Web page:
I have a box with 2 dimmers and one on/off switch. One dimmer (right dimmer in the picture) has the ground connected to the bare copper wire in the ground box. The left dimmer has the ground wire capped (looks blue). This was done by an electrician. Is it OK to have one of the ground wires capped? This dimmer recently failed. I replaced it and capped the ground the same way and it works. Just want to make sure it's safe and correct. Thanks.
Updated based on OP's comment that this is a Leviton RNL06-TW.
There are three different things going on here:
- Green ground - Any green ground wire (i.e., coming out of a switch, receptacle, timer, etc.) should be grounded properly. That can be either to another ground wire or to the metal box (assuming the metal box is itself properly grounded).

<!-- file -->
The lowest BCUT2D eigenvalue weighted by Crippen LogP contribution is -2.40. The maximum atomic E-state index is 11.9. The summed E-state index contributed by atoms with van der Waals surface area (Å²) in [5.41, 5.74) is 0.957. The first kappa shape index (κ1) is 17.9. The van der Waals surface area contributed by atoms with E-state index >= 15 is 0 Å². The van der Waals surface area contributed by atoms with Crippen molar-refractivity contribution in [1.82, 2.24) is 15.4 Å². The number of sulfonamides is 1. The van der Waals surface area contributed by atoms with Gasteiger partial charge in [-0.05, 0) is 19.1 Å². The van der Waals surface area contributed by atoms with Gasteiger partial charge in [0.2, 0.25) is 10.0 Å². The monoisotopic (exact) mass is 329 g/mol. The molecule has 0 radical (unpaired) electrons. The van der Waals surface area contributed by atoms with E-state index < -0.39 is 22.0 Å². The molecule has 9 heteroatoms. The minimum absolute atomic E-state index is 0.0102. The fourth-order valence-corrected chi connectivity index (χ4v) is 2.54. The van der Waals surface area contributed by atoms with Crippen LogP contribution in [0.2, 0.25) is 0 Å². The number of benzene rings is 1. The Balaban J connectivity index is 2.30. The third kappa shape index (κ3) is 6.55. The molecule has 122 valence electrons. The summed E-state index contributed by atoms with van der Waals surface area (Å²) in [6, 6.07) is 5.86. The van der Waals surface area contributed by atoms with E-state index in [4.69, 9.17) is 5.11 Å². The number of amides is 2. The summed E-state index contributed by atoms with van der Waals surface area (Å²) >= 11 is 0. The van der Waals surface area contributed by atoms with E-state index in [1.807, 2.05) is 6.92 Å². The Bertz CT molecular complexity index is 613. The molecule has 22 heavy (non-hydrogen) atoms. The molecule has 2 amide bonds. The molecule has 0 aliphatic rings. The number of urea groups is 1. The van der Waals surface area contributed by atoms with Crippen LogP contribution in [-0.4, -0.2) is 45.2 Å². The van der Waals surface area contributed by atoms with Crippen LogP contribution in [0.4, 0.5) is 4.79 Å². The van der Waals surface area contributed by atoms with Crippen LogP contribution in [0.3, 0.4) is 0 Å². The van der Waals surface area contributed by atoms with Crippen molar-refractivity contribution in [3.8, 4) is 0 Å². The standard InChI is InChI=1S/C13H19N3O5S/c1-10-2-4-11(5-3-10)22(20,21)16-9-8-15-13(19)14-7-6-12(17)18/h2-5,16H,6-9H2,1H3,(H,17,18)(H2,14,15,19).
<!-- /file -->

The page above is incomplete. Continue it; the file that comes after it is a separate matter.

- Generally speaking, all switches should be grounded. They can be grounded via the yoke, as long as they are designed to be installed that way, which is normally the case with a metal plate/yoke as in your switches, and as long as they are installed in properly grounded metal boxes with nothing in between the yoke and the box, again as appears to be the case here.
- Wires that are not bare copper or green or green/yellow are not ground. If any of those are not needed then they should be capped unless the instructions say otherwise. A typical example is a traveler/communication wire used if a timer is installed in a multi-switch (e.g., 3-way or 4-way switch) configuration.
In this case, the
blue green wire should be combined in a wire nut with the other ground wires. Not strictly needed for grounding thanks to the metal yoke + metal box, but definitely best practice.